Behind Enemy Lines

Gender, passing and the Special Operations Executive in the Second World War

Juliette Pattinson
Search for other papers by Juliette Pattinson in
Current site
Google Scholar

This book is about the extraordinary experiences of ordinary men and women like Wake who were recruited and trained by a British organisation and infiltrated into France to encourage sabotage and subversion during the Second World War. It draws upon personal testimonies, in particular oral history and autobiography, as well as official records and film to examine how these law-abiding civilians were transformed into paramilitary secret agents. The book is concerned with the ways in which the Special Operations Executive (SOE) veterans reconstruct their wartime experiences of recruitment, training, clandestine work and for some their captivity, focusing specifically upon the significance of gender and their attempts to pass as French civilians. Analysis of the training scenes in the film, which is based on the experiences of real-life agent Violette Szabo, provides an interesting opportunity to examine the filmic representation of the treatment of female students by SOE instructors. By analysing the impact that participating in clandestine warfare has upon notions of masculinity and femininity, it is hoped that the book extends the debate about wartime gender relations. The book serves as an epilogue by recording the experiences of agents following demobilisation from the organisation. It also examines how the SOE men and women, trained in unarmed combat and silent killing techniques, who had operated behind enemy lines under penalty of death and who may also have experienced captivity, fitted back into civilian life.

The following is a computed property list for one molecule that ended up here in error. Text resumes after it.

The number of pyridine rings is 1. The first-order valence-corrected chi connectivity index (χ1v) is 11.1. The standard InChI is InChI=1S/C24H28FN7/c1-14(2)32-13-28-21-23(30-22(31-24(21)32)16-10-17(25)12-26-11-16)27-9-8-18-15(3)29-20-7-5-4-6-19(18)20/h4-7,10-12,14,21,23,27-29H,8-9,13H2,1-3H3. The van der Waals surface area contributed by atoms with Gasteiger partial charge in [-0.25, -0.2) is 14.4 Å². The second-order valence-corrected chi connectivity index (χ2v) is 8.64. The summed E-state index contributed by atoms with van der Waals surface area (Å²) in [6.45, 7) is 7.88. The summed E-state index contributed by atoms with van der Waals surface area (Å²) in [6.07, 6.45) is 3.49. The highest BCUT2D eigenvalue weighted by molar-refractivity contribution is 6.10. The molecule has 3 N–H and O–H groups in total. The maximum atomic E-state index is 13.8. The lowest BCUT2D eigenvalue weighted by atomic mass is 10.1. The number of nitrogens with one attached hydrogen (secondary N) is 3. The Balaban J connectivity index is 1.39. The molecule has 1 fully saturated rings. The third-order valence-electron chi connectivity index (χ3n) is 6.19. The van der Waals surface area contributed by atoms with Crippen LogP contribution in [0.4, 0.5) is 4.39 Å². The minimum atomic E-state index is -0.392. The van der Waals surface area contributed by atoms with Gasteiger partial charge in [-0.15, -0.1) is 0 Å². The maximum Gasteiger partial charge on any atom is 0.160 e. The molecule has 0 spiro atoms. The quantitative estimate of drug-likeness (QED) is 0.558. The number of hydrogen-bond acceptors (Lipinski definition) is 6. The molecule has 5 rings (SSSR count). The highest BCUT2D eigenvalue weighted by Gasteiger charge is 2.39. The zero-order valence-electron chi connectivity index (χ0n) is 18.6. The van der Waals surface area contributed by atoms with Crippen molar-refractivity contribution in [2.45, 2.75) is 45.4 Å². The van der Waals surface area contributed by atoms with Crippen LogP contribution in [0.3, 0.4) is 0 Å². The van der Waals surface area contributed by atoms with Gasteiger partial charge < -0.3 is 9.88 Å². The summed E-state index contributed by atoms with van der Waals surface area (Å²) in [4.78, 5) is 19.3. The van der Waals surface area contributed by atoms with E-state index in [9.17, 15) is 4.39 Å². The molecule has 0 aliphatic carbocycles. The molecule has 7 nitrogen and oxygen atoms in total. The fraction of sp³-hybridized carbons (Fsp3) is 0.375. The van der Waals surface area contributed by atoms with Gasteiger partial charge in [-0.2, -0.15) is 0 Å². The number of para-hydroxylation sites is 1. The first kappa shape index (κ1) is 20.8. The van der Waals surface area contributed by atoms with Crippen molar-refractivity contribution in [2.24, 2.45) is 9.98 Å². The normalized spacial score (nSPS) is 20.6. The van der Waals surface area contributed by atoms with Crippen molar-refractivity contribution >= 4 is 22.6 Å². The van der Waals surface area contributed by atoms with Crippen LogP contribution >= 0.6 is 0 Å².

Abstract only
Log-in for full text
  • Collapse
  • Expand

    • Full book download (HTML)
    • Full book download (PDF with hyperlinks)
All Time Past Year Past 30 Days
Abstract Views 1442 275 9
Full Text Views 1122 174 11
PDF Downloads 714 240 10